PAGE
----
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How we helped create Freeview’s new mobile app
Freeview has been a staple of the UK television market for more than 15 years now, but the fact that it is still one of the fastest growing TV platforms in the UK does not mean it is resting on its laurels.
We’ve spent the past few months working on the platform’s new mobile app with integrated live and on-demand content.
Feature-packed and ready to entertain
After months of hard work, the iOS version of the application launched to the world on 22 January, delivering the best of the Freeview experience to mobile users across the UK. In just three taps, users can enjoy live content from BBC, ITV, Channel 4, and on demand content from BBC iPlayer, ITV Hub, All 4, My5 and UKTV Play. In typical Freeview fashion, this is all available to viewers for free.
The app has been built to provide the best possible Freeview experience on the go, with a range of features helping users navigate the vast collection of content available.
On top of the traditional ‘What’s On’ programme guide and 15-day schedule, users have access to a rapid ‘Search’ function to find exactly what they’re looking for, whether live or on-demand, as well as an On-Demand Recommendations section featuring handpicked content recommendations.
How it came about
Freeview has always aimed to give viewers the best possible free-to-air experience, so updating its app to allow viewers to enjoy content whenever and wherever they are has been a priority over the past 12 months.
Given our position at the heart of the UK broadcasting industry and our deep understanding of the Freeview platform, we were chosen to lead the new app’s development. We started work in the summer of 2018.
The technical architecture of the app was incredibly important to Freeview. The product needed to work smoothly and look great, but the infrastructure had to be strong enough to deliver the consistent and reliable service Freeview’s broadcasters and viewers have come to expect from the brand. This directly influenced our approach in that we looked at it as a service more than just a mobile app – it had to be as carefully designed and resilient as any other broadcast service we provide.
Above and beyond
Users expect certain features from an app like this, but to provide the best possible experience we needed to think about the less-obvious technical possibilities.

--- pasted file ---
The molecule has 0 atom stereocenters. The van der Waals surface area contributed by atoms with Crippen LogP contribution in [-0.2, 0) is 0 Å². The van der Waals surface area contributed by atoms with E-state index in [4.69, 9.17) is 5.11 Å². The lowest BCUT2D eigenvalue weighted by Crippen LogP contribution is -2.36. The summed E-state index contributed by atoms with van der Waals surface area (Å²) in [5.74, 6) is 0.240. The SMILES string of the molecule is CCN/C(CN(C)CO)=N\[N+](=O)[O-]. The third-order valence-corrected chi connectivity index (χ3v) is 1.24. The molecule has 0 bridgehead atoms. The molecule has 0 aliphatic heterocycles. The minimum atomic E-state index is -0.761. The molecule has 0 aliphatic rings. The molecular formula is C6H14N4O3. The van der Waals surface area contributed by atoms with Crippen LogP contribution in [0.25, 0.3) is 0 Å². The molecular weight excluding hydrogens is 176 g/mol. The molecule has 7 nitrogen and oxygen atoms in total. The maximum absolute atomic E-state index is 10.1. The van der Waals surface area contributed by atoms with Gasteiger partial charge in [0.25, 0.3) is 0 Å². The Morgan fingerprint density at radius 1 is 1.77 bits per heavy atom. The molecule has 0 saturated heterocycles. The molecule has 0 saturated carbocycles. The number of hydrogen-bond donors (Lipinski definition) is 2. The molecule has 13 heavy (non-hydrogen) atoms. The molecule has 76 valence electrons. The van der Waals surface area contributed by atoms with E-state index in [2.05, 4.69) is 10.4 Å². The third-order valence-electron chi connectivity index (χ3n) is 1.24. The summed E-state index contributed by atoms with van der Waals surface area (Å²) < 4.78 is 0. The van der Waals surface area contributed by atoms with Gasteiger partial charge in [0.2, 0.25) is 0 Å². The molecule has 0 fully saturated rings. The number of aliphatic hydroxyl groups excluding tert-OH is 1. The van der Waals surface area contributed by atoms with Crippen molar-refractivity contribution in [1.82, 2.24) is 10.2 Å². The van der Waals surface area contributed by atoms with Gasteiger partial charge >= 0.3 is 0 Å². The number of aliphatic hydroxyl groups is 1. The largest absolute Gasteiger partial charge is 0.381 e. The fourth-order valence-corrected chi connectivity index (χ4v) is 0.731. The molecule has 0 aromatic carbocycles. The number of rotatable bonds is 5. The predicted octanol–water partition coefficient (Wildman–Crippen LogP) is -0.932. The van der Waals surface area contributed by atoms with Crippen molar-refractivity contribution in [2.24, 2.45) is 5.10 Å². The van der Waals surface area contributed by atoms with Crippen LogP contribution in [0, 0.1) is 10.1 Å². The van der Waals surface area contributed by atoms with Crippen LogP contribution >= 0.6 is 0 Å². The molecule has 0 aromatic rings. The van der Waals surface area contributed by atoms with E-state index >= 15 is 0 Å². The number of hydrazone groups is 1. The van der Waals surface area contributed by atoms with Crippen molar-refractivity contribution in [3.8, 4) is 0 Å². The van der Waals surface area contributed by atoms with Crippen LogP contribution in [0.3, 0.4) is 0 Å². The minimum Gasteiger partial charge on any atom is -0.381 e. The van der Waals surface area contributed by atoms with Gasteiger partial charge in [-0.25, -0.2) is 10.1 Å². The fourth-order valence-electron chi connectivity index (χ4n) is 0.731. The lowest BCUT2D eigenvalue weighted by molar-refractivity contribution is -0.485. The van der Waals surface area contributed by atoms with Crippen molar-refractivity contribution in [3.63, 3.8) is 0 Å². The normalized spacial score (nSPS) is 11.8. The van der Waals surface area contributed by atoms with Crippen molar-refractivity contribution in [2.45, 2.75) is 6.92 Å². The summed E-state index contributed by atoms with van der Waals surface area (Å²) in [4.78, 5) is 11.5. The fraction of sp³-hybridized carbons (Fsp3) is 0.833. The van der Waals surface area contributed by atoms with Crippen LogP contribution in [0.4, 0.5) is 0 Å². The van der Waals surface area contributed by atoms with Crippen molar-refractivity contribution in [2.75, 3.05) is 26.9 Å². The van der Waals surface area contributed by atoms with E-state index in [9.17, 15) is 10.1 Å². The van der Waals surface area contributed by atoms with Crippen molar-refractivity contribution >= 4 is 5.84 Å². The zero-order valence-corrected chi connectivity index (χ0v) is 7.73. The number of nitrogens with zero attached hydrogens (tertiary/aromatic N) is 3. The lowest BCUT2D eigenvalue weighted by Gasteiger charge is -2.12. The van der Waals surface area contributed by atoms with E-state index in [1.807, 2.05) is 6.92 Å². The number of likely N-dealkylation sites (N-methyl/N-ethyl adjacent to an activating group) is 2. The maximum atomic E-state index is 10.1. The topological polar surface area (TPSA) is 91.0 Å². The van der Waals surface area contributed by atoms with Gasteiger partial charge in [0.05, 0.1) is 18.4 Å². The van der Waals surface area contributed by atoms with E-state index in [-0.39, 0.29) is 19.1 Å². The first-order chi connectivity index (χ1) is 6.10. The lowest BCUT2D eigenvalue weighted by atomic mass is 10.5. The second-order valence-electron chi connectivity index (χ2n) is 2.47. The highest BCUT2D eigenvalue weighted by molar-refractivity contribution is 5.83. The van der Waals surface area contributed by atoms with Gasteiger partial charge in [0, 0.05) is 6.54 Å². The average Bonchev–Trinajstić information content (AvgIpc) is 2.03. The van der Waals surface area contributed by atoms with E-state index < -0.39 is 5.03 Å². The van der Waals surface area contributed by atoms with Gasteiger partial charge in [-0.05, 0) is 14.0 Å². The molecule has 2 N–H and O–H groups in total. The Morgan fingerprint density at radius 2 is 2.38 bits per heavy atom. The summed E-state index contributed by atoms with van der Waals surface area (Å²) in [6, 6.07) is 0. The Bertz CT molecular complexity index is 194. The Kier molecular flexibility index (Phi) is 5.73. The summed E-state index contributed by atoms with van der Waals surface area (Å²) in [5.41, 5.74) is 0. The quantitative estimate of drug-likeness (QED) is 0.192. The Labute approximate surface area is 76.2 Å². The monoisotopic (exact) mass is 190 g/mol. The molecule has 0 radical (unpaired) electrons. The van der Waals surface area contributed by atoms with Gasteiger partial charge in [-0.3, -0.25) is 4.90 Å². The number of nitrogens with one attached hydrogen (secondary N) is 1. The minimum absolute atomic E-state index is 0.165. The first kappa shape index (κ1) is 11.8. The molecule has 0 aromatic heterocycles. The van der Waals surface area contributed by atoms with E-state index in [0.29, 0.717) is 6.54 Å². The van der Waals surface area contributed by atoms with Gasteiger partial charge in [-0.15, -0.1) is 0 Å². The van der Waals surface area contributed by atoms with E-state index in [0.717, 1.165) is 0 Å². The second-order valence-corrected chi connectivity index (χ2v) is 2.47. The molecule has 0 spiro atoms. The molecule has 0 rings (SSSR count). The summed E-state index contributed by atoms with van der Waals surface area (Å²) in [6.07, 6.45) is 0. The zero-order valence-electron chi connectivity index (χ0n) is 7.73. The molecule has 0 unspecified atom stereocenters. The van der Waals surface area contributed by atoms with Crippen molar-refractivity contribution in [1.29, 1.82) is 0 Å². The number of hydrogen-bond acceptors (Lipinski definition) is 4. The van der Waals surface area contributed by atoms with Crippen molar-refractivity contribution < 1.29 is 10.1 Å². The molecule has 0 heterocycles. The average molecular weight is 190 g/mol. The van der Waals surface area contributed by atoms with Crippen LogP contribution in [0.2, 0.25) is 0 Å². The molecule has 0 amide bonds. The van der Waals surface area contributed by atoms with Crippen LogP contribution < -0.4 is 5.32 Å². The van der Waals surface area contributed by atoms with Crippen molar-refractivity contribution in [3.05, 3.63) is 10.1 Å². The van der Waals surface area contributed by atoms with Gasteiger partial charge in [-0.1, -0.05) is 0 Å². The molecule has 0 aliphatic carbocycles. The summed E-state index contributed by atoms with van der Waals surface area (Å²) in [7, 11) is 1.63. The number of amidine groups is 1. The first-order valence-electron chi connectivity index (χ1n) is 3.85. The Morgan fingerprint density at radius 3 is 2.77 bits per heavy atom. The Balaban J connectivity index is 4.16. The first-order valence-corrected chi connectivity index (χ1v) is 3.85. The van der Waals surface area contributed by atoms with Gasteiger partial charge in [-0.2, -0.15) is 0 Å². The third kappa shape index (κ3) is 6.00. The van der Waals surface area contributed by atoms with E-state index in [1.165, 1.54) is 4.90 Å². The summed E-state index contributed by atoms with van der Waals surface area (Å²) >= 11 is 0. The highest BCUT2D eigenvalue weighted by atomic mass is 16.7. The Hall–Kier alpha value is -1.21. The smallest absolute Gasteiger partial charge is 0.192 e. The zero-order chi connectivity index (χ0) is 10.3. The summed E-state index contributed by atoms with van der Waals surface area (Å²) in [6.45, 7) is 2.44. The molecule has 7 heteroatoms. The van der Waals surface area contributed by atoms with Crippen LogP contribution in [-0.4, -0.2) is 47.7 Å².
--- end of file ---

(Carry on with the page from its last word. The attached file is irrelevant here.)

The product’s regional element is a prime example. Rather than rely on DTT signals as a Freeview TV or set-top-box device would, we’ve built the app to select the correct region using the user’s postcode or location data provided by the user’s device. That data is then mapped to the correct DTT transmission regions allowing the device to present any relevant local channels and remove duplicates, for example, where there are two versions of the same channel in SD & HD.
Viewers are used to having a responsive Electronic Programme Guide (EPG) on their TVs. There was a danger that the EPG on the mobile app would be quite “laggy” if we relied on the device to pull data from the server every time the viewer swiped down a screen. We have designed around this by caching EPG and other important data on the device so that the app keeps up with viewers expectations of swiping down on any given screen – ensuring a fast and responsive user experience.
Benefitting the broadcasters
This consumer-facing app has been built to meet the needs of today’s DTT audiences, but there’s also plenty of value on offer for broadcasters.
Freeview and Digital UK’s partners are fully behind the proposition. Freeview and it’s connected offering Freeview Play have been hugely successful in the market, as seen from the recent announcement that the total number of Freeview Play devices sold in the UK has now surpassed five million. The mobile app is a significant extension of the Freeview brand and provides a new way for broadcasters to get content to their audiences.
Much of the meta-data fuelling the mobile app has come directly from the existing Freeview platform, too, meaning broadcasters aren’t required to do anything extra to distribute their content through this new channel.
Perhaps most importantly, deep linking to the individual players – BBC iPlayer, ITV Hub and All 4, for example – means the broadcasters can see the amount of traffic that’s being driven to them via the Freeview mobile app and are therefore able to control the user experience within those players.
What happens next?
Freeview’s mobile journey is only just beginning. At present the app brings together content only from DTT’s most familiar names, but we’ve no doubt that the benefits on offer will entice other brands from the platform’s ecosystem – especially given the extra distribution they can achieve on such little investment.
The Freeview mobile app is available for iOS users to download from the App Store from 22 January; an Android version will be released later in 2019.
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